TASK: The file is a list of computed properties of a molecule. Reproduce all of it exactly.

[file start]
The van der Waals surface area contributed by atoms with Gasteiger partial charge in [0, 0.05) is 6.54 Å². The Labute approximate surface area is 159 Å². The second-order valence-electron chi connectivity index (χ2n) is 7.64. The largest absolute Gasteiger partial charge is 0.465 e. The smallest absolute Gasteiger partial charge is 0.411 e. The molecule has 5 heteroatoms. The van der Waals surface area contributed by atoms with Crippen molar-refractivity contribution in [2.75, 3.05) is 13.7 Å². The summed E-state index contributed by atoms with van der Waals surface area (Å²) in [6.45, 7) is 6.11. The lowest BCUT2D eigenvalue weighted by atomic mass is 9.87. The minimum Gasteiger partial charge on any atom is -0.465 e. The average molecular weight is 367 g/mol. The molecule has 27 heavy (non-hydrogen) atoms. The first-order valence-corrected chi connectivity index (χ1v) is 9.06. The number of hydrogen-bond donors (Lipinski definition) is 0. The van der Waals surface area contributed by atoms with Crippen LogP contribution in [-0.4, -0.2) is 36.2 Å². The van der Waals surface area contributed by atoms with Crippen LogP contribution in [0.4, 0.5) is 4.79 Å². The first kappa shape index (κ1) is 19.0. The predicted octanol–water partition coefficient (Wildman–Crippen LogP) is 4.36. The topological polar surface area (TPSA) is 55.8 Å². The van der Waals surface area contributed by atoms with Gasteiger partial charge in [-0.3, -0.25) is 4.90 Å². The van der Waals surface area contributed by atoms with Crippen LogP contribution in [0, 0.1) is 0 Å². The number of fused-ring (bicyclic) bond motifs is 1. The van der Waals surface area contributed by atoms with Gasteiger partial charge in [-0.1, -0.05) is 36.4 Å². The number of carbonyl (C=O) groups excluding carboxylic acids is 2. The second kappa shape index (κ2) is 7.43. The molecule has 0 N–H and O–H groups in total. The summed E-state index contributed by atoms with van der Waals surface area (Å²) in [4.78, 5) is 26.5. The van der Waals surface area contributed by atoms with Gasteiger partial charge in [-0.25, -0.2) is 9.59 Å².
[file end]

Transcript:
The van der Waals surface area contributed by atoms with Gasteiger partial charge in [0, 0.05) is 6.54 Å². The Labute approximate surface area is 159 Å². The second-order valence-electron chi connectivity index (χ2n) is 7.64. The largest absolute Gasteiger partial charge is 0.465 e. The smallest absolute Gasteiger partial charge is 0.411 e. The molecule has 5 heteroatoms. The van der Waals surface area contributed by atoms with Crippen molar-refractivity contribution in [2.75, 3.05) is 13.7 Å². The summed E-state index contributed by atoms with van der Waals surface area (Å²) in [6.45, 7) is 6.11. The lowest BCUT2D eigenvalue weighted by atomic mass is 9.87. The minimum Gasteiger partial charge on any atom is -0.465 e. The average molecular weight is 367 g/mol. The molecule has 27 heavy (non-hydrogen) atoms. The first-order valence-corrected chi connectivity index (χ1v) is 9.06. The number of hydrogen-bond donors (Lipinski definition) is 0. The van der Waals surface area contributed by atoms with Crippen LogP contribution in [-0.4, -0.2) is 36.2 Å². The van der Waals surface area contributed by atoms with Crippen LogP contribution in [0.4, 0.5) is 4.79 Å². The first kappa shape index (κ1) is 19.0. The predicted octanol–water partition coefficient (Wildman–Crippen LogP) is 4.36. The topological polar surface area (TPSA) is 55.8 Å². The van der Waals surface area contributed by atoms with Gasteiger partial charge in [-0.3, -0.25) is 4.90 Å². The van der Waals surface area contributed by atoms with Crippen LogP contribution in [0, 0.1) is 0 Å². The number of fused-ring (bicyclic) bond motifs is 1. The van der Waals surface area contributed by atoms with Gasteiger partial charge in [-0.1, -0.05) is 36.4 Å². The number of carbonyl (C=O) groups excluding carboxylic acids is 2. The second kappa shape index (κ2) is 7.43. The molecule has 0 N–H and O–H groups in total. The summed E-state index contributed by atoms with van der Waals surface area (Å²) in [4.78, 5) is 26.5. The van der Waals surface area contributed by atoms with Gasteiger partial charge in [-0.25, -0.2) is 9.59 Å².